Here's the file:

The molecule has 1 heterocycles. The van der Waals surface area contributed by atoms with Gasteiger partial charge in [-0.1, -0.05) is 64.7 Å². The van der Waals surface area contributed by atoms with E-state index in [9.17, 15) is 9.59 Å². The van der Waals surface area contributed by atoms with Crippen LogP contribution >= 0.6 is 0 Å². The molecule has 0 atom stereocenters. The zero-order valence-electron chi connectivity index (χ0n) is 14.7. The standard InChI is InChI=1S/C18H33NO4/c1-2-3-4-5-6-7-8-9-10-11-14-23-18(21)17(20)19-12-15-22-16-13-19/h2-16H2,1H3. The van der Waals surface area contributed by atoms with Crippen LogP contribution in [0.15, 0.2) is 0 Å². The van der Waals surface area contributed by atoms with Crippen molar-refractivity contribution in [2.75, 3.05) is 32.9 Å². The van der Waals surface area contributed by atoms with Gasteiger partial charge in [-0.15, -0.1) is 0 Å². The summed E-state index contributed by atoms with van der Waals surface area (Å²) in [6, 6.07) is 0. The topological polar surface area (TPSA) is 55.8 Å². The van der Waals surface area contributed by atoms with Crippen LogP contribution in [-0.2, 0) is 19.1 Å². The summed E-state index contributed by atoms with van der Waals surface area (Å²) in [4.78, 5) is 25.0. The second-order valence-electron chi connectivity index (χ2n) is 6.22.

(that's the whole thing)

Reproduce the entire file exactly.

The molecule has 1 heterocycles. The van der Waals surface area contributed by atoms with Gasteiger partial charge in [-0.1, -0.05) is 64.7 Å². The van der Waals surface area contributed by atoms with E-state index in [9.17, 15) is 9.59 Å². The van der Waals surface area contributed by atoms with Crippen LogP contribution >= 0.6 is 0 Å². The molecule has 0 atom stereocenters. The zero-order valence-electron chi connectivity index (χ0n) is 14.7. The standard InChI is InChI=1S/C18H33NO4/c1-2-3-4-5-6-7-8-9-10-11-14-23-18(21)17(20)19-12-15-22-16-13-19/h2-16H2,1H3. The van der Waals surface area contributed by atoms with Crippen LogP contribution in [0.15, 0.2) is 0 Å². The van der Waals surface area contributed by atoms with Crippen molar-refractivity contribution in [2.75, 3.05) is 32.9 Å². The van der Waals surface area contributed by atoms with Gasteiger partial charge in [-0.15, -0.1) is 0 Å². The summed E-state index contributed by atoms with van der Waals surface area (Å²) in [6, 6.07) is 0. The topological polar surface area (TPSA) is 55.8 Å². The van der Waals surface area contributed by atoms with Crippen LogP contribution in [-0.2, 0) is 19.1 Å². The summed E-state index contributed by atoms with van der Waals surface area (Å²) in [4.78, 5) is 25.0. The second-order valence-electron chi connectivity index (χ2n) is 6.22.